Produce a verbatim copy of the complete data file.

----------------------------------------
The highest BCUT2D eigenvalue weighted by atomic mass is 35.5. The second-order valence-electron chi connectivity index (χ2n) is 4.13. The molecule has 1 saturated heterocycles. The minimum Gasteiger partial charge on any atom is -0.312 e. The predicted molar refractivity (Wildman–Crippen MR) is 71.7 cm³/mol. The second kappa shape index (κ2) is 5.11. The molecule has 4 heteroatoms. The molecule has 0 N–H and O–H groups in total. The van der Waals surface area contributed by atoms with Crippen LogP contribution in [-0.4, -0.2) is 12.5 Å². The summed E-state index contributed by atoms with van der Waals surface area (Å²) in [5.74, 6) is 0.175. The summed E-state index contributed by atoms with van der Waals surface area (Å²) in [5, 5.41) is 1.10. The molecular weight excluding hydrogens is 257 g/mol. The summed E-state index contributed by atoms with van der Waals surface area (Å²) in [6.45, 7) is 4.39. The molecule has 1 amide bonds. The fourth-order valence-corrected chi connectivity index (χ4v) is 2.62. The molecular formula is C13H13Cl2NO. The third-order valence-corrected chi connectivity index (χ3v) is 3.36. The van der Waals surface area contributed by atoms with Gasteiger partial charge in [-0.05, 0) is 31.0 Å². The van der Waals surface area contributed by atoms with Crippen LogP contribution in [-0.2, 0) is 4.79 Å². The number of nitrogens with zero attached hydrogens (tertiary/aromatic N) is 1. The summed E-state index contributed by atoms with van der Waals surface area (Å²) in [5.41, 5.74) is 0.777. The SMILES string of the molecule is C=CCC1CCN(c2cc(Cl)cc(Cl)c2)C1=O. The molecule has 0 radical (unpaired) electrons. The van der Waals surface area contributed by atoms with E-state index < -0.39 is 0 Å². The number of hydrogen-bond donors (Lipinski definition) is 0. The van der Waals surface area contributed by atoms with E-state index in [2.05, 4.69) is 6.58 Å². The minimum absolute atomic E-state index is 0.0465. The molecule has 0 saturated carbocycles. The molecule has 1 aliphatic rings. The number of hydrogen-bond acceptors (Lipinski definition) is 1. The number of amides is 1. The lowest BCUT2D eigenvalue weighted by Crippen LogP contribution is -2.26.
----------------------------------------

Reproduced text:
The highest BCUT2D eigenvalue weighted by atomic mass is 35.5. The second-order valence-electron chi connectivity index (χ2n) is 4.13. The molecule has 1 saturated heterocycles. The minimum Gasteiger partial charge on any atom is -0.312 e. The predicted molar refractivity (Wildman–Crippen MR) is 71.7 cm³/mol. The second kappa shape index (κ2) is 5.11. The molecule has 4 heteroatoms. The molecule has 0 N–H and O–H groups in total. The van der Waals surface area contributed by atoms with Crippen LogP contribution in [-0.4, -0.2) is 12.5 Å². The summed E-state index contributed by atoms with van der Waals surface area (Å²) in [5.74, 6) is 0.175. The summed E-state index contributed by atoms with van der Waals surface area (Å²) in [5, 5.41) is 1.10. The molecular weight excluding hydrogens is 257 g/mol. The summed E-state index contributed by atoms with van der Waals surface area (Å²) in [6.45, 7) is 4.39. The molecule has 1 amide bonds. The fourth-order valence-corrected chi connectivity index (χ4v) is 2.62. The molecular formula is C13H13Cl2NO. The third-order valence-corrected chi connectivity index (χ3v) is 3.36. The van der Waals surface area contributed by atoms with Gasteiger partial charge in [-0.05, 0) is 31.0 Å². The van der Waals surface area contributed by atoms with Crippen LogP contribution in [-0.2, 0) is 4.79 Å². The number of nitrogens with zero attached hydrogens (tertiary/aromatic N) is 1. The summed E-state index contributed by atoms with van der Waals surface area (Å²) in [5.41, 5.74) is 0.777. The SMILES string of the molecule is C=CCC1CCN(c2cc(Cl)cc(Cl)c2)C1=O. The molecule has 0 radical (unpaired) electrons. The van der Waals surface area contributed by atoms with E-state index < -0.39 is 0 Å². The number of hydrogen-bond donors (Lipinski definition) is 0. The van der Waals surface area contributed by atoms with E-state index in [2.05, 4.69) is 6.58 Å². The minimum absolute atomic E-state index is 0.0465. The molecule has 0 saturated carbocycles. The molecule has 1 aliphatic rings. The number of hydrogen-bond acceptors (Lipinski definition) is 1. The number of amides is 1. The lowest BCUT2D eigenvalue weighted by Crippen LogP contribution is -2.26.